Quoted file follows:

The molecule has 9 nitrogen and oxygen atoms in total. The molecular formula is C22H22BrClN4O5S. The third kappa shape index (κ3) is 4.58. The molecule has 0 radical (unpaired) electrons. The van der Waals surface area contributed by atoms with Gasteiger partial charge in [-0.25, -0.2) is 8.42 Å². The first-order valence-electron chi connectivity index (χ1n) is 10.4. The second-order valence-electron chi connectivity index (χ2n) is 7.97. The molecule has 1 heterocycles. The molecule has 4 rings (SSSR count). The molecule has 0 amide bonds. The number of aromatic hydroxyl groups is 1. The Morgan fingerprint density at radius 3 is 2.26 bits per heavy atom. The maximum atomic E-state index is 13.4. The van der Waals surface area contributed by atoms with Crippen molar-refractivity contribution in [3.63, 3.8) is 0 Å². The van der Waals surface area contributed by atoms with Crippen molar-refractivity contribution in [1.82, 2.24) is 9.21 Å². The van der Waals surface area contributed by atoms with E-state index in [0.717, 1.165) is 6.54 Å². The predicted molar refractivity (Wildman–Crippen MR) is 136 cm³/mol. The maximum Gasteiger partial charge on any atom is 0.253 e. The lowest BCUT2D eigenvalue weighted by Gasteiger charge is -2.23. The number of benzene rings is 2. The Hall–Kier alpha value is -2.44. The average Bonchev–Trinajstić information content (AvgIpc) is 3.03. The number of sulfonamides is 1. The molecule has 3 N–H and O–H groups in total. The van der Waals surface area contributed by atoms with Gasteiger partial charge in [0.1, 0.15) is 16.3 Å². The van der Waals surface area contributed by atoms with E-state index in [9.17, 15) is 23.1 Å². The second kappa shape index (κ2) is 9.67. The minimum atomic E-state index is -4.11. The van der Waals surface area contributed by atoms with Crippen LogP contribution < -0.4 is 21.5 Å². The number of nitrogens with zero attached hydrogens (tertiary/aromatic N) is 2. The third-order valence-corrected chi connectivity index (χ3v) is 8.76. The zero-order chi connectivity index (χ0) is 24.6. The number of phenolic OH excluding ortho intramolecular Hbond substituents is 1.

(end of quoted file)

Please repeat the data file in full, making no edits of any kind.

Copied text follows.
The molecule has 9 nitrogen and oxygen atoms in total. The molecular formula is C22H22BrClN4O5S. The third kappa shape index (κ3) is 4.58. The molecule has 0 radical (unpaired) electrons. The van der Waals surface area contributed by atoms with Gasteiger partial charge in [-0.25, -0.2) is 8.42 Å². The first-order valence-electron chi connectivity index (χ1n) is 10.4. The second-order valence-electron chi connectivity index (χ2n) is 7.97. The molecule has 1 heterocycles. The molecule has 4 rings (SSSR count). The molecule has 0 amide bonds. The number of aromatic hydroxyl groups is 1. The Morgan fingerprint density at radius 3 is 2.26 bits per heavy atom. The maximum atomic E-state index is 13.4. The van der Waals surface area contributed by atoms with Crippen molar-refractivity contribution in [3.63, 3.8) is 0 Å². The van der Waals surface area contributed by atoms with Crippen molar-refractivity contribution in [1.82, 2.24) is 9.21 Å². The van der Waals surface area contributed by atoms with E-state index in [0.717, 1.165) is 6.54 Å². The predicted molar refractivity (Wildman–Crippen MR) is 136 cm³/mol. The maximum Gasteiger partial charge on any atom is 0.253 e. The lowest BCUT2D eigenvalue weighted by Gasteiger charge is -2.23. The number of benzene rings is 2. The Hall–Kier alpha value is -2.44. The average Bonchev–Trinajstić information content (AvgIpc) is 3.03. The number of sulfonamides is 1. The molecule has 3 N–H and O–H groups in total. The van der Waals surface area contributed by atoms with Gasteiger partial charge in [0.1, 0.15) is 16.3 Å². The van der Waals surface area contributed by atoms with E-state index in [9.17, 15) is 23.1 Å². The second kappa shape index (κ2) is 9.67. The minimum atomic E-state index is -4.11. The van der Waals surface area contributed by atoms with Crippen LogP contribution < -0.4 is 21.5 Å². The number of nitrogens with zero attached hydrogens (tertiary/aromatic N) is 2. The third-order valence-corrected chi connectivity index (χ3v) is 8.76. The zero-order chi connectivity index (χ0) is 24.6. The number of phenolic OH excluding ortho intramolecular Hbond substituents is 1.